There are two separate areas of gardens: the east gardens and the west gardens.

The east gardens, associated with Belgrave Hall, are all enclosed by high red-brick walls (listed grade II) which are contemporary with the building of the Hall. The gardens are divided by internal walls into formal compartments dating from the creation of the gardens in 1709 and contain urns and statues (including a Statue of Religion, listed grade II*, carved by Roubilliac in 1747). Thus, although the detail of the planting has altered, the framework of these gardens survives from the early C18.

Leading out from the east front a central path is flanked by lawns cut with small beds of annuals, surrounded by a perimeter path running alongside box-edged borders backed by garden walls. Beyond this compartment lie long late C19 herbaceous borders contained by box hedges. The central path leads through the herbaceous borders to a small enclosure at the eastern edge of the gardens, where a monument to Edward Holsworth (listed grade II*), moved here after the Second World War, stands backed by mature yews.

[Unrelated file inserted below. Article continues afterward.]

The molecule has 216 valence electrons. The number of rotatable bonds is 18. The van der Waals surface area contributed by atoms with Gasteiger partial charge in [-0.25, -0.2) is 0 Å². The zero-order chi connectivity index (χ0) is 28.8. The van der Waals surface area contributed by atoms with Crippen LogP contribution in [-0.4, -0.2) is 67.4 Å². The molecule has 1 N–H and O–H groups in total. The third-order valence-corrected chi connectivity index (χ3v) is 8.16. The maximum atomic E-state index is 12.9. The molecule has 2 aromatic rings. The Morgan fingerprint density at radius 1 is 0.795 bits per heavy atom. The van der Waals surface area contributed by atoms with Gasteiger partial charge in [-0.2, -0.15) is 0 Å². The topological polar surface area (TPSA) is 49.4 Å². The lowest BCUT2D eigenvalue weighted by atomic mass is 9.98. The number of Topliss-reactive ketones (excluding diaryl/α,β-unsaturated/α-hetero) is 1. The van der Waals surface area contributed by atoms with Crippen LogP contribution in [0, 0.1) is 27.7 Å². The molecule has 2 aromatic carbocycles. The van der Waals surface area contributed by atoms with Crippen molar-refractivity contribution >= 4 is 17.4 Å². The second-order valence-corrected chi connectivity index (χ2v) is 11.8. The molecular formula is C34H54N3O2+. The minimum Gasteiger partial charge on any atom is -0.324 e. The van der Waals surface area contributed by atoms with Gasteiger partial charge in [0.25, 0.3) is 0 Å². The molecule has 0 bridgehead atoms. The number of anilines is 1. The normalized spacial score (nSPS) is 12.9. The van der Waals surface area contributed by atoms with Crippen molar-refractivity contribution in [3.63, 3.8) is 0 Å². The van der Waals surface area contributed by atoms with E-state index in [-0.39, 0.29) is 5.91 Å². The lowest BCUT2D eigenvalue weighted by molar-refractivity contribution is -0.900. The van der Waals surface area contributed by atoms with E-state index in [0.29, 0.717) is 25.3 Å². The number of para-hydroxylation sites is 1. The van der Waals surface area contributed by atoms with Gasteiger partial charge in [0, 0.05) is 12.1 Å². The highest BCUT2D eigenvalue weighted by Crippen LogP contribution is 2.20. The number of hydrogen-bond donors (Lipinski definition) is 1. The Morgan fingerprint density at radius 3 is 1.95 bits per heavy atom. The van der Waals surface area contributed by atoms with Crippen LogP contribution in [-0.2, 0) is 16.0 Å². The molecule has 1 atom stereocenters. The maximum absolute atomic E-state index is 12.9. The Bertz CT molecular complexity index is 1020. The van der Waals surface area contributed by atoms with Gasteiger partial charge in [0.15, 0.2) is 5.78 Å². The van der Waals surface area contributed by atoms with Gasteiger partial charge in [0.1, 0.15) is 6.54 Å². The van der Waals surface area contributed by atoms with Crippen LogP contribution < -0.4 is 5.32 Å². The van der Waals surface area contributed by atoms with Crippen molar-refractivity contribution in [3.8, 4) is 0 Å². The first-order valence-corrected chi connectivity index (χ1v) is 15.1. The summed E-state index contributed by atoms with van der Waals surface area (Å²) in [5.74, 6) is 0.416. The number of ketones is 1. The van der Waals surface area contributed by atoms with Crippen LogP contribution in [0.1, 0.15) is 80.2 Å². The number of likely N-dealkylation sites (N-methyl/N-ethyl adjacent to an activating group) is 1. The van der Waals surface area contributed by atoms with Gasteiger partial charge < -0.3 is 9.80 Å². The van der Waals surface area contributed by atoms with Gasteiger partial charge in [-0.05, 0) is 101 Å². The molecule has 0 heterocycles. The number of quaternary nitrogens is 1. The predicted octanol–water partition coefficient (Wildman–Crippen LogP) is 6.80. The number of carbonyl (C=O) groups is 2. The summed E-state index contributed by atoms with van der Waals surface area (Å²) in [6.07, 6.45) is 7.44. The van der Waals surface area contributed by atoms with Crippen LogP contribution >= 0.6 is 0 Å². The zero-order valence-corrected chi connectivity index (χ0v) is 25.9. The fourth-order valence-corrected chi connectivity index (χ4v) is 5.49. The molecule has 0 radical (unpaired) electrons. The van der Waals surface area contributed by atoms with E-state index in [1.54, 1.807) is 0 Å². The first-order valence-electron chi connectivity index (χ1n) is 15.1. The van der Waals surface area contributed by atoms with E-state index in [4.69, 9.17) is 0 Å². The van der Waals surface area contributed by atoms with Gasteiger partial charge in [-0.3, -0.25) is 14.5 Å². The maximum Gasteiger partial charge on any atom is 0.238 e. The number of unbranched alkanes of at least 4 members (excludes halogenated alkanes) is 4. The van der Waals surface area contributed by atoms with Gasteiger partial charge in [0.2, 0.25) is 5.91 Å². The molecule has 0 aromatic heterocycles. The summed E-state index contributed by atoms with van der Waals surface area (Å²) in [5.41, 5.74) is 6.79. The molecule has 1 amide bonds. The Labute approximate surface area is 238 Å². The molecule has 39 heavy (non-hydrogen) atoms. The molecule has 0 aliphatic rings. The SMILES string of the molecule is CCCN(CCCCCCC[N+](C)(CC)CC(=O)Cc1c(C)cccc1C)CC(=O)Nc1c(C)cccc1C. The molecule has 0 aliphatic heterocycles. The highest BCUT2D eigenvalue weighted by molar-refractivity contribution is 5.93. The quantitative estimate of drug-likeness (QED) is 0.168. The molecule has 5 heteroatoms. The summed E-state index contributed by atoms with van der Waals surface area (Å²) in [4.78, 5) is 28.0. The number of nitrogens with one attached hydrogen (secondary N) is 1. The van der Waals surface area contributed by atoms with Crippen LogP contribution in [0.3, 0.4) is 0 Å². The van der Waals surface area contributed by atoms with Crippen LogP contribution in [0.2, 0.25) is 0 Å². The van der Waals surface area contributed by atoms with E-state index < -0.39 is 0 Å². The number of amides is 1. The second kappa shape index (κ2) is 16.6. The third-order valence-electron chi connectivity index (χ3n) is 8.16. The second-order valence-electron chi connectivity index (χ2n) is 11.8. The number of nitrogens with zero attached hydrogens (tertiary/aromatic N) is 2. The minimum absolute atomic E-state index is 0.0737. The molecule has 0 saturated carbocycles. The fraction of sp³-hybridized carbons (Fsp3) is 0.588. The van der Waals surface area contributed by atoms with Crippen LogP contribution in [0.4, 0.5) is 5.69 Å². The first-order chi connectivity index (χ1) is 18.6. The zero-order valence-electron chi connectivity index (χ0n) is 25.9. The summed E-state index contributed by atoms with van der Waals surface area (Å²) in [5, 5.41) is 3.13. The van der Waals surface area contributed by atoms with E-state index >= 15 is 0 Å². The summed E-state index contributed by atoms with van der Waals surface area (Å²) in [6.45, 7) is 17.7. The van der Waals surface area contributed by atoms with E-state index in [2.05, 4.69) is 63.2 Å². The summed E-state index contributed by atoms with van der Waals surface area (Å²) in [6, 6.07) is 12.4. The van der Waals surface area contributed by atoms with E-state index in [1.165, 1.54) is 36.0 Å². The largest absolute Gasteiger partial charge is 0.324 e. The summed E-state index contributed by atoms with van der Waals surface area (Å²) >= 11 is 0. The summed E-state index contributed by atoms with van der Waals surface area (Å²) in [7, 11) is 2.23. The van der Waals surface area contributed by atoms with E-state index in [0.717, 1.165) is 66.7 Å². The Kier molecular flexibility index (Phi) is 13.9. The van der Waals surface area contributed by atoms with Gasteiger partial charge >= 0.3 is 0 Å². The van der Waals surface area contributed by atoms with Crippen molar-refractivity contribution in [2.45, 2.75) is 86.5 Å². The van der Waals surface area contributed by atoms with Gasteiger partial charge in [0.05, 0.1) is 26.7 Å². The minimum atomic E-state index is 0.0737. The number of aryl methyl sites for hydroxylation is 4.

Turning north from the monument a path leads through the northern boundary wall of the central compartments into an informal pool and rock garden, laid out in the late C20 in front of Cross Corners. The existing path however follows the same serpentine route shown on the 1885 OS map at which time the area was laid to lawn enclosed by a path edged with trees and shrubs. Prior to this, in 1845, it was used as a tennis court (Hall curator pers comm, 2002). The south-west end of this compartment is formed by a curved wall with a gateway leading into the working area of the garden where C19 frames and glasshouses survive.

Beyond the south wall enclosing the main gardens is a woodland garden containing some mature specimens including an C18 yew and C19 medlar, and botanical garden, both being late C20 features. Between these two areas is a low C20 glasshouse range which replaced glasshouses shown in this position in the C19 (OS). The 1885 OS map shows the area of the 1970s woodland garden well covered with trees, suggesting a similar character prevailed here in the C19.